Saturday, July 15, 2017

Chyulu Part I: Baobabs are Real

A few weeks ago, we drove on "the highway of death" down to the Chyulu area so that LeRon could do financial training with the Chyulu District clerks and branch presidents.  We stayed at the lovely Kilaguni Lodge in Tsavo West National Park.  While LeRon went to the chapel in Makutano to do the training, I stayed at the Lodge and read and napped and watched the animals.  It was a great relaxing day and I really needed it.

On the way there and back, I snapped a lot of photos of baobab trees.  When we went to Tsavo in December, the baobabs were in full leaf as it was "summer" time.  Now it is "winter", or the dry season, and the leaves are gone so you can really see the shapes of the baobabs.  So glad I got to see the baobabs!  I've tried to pare down the photos but it's hard because I like so many of them.  You can just click really fast through them, I guess.

If you make it past the trees, you will see pictures of the dusty, red road to Makutano that is pretty interesting.  I tried to snap pictures of people too.  Almost all the pictures were taken out the car window as we zoomed by.  Be sure to click on the pictures to enlarge.

I'm sure you're wondering what this is all about. . . . We were in a line-up of vehicles that went on for miles and miles.  We knew we would be there for an hour, so, being the Kenyan driver that LeRon has become, he followed a bus on a detour which took us for miles on the wrong side of the road and then down onto a very dusty road.  Kind of scary at times.  The photo shows what we were driving through.  Could barely see the bus ahead of us and hoped no one would plough into the back of us.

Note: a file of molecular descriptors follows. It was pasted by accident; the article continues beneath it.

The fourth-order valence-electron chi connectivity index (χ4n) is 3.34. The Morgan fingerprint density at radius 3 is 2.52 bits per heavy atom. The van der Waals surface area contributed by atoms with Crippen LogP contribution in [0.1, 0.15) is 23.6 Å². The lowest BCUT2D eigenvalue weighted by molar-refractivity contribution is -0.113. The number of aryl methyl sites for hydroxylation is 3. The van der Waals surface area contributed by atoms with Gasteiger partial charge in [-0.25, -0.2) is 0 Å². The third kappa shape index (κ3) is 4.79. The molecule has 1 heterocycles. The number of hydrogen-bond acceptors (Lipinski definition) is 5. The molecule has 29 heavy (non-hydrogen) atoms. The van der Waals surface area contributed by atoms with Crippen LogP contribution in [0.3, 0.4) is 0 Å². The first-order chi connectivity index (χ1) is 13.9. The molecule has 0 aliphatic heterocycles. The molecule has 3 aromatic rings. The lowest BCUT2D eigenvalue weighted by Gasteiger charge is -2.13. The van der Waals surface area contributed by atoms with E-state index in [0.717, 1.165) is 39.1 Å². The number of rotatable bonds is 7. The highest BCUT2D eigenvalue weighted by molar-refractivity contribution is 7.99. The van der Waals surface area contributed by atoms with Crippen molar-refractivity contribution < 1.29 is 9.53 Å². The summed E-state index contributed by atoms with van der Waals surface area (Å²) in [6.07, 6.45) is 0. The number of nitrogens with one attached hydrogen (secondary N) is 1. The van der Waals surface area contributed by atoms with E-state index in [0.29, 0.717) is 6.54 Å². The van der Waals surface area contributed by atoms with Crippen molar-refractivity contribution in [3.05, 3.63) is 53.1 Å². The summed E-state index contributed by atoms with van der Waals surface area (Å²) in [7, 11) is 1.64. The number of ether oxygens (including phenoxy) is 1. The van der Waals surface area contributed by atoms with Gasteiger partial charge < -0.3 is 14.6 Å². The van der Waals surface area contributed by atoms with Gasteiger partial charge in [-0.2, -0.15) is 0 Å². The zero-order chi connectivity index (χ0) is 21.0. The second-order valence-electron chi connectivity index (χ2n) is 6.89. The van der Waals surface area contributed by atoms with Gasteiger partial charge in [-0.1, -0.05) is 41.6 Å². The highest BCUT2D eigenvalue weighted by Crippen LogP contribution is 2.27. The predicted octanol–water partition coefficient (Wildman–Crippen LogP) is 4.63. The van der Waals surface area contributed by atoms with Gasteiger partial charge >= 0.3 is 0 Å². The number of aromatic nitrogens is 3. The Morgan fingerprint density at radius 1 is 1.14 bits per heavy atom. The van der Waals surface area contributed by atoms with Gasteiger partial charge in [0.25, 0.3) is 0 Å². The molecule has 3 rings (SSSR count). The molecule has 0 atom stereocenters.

On the left is the line-up of vehicles on the highway and on the right is the road we were following.

Finally at the end of the dirt road, there were more vehicles trying to merge on to the highway, and, wonder of wonders, there were police directing the traffic to allow us to merge.  So glad we followed the bus even though I kept saying to LeRon, "This is a bad idea."  It turned out to be a very good idea.  And after all, we were in a Ford truck so we could go anywhere!

Love to see the cropland along the way.

Love the red soil.  Lots of little market stands along the way but we didn't stop.

I was excited to see my first baobab tree (on left) without leaves.  The ones on the right are younger, smaller baobab trees.  Only the baobabs had lost their leaves as far as I could tell.

Many different religions have set up their ministries in Africa.

Baobabs lose their leaves in the dry season to allow the huge trunks to suck up water.  The water swells the trunks.

LeRon thinks the trees belong in a "Lord of the Rings" type of environment.

Lots of baobab trees.

I remember learning about baobab trees when I was a little girl.  Probably in school.  Although we didn't learn much about Africa, we did learn some.

I wonder what my Dad would think of these trees.  He used to quote the poem, Trees, by Joyce Kilmer, who, by the way, is a man.  "I think that I shall never see a poem lovely as a tree."  The poet, and my father agreed, that nature is more beautiful than anything man-made, such as a poem.  My dad loved trees and planted trees around our homestead.  (In Alberta, trees don't grow naturally; they have to be planted and watered and nurtured and even then they often die prematurely).